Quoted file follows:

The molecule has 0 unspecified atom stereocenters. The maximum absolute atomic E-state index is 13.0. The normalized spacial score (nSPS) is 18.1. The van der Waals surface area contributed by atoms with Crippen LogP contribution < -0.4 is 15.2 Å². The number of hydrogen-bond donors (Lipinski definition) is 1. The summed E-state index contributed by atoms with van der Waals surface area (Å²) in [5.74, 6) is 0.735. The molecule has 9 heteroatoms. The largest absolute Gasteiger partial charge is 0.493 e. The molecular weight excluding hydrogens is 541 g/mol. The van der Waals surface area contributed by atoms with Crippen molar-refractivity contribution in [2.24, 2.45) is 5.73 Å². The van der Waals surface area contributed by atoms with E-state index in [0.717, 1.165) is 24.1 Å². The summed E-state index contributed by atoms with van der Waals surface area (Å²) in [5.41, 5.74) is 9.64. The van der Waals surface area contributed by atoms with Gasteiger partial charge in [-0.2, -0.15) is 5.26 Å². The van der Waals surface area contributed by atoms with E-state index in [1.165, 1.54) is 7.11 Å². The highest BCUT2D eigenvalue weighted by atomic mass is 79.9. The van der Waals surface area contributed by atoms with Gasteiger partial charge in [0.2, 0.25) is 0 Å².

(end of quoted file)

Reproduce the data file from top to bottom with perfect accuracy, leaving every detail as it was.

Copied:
The molecule has 0 unspecified atom stereocenters. The maximum absolute atomic E-state index is 13.0. The normalized spacial score (nSPS) is 18.1. The van der Waals surface area contributed by atoms with Crippen LogP contribution < -0.4 is 15.2 Å². The number of hydrogen-bond donors (Lipinski definition) is 1. The summed E-state index contributed by atoms with van der Waals surface area (Å²) in [5.74, 6) is 0.735. The molecule has 9 heteroatoms. The largest absolute Gasteiger partial charge is 0.493 e. The molecular weight excluding hydrogens is 541 g/mol. The van der Waals surface area contributed by atoms with Crippen molar-refractivity contribution in [2.24, 2.45) is 5.73 Å². The van der Waals surface area contributed by atoms with E-state index in [0.717, 1.165) is 24.1 Å². The summed E-state index contributed by atoms with van der Waals surface area (Å²) in [5.41, 5.74) is 9.64. The van der Waals surface area contributed by atoms with Gasteiger partial charge in [-0.2, -0.15) is 5.26 Å². The van der Waals surface area contributed by atoms with E-state index in [1.165, 1.54) is 7.11 Å². The highest BCUT2D eigenvalue weighted by atomic mass is 79.9. The van der Waals surface area contributed by atoms with Gasteiger partial charge in [0.2, 0.25) is 0 Å².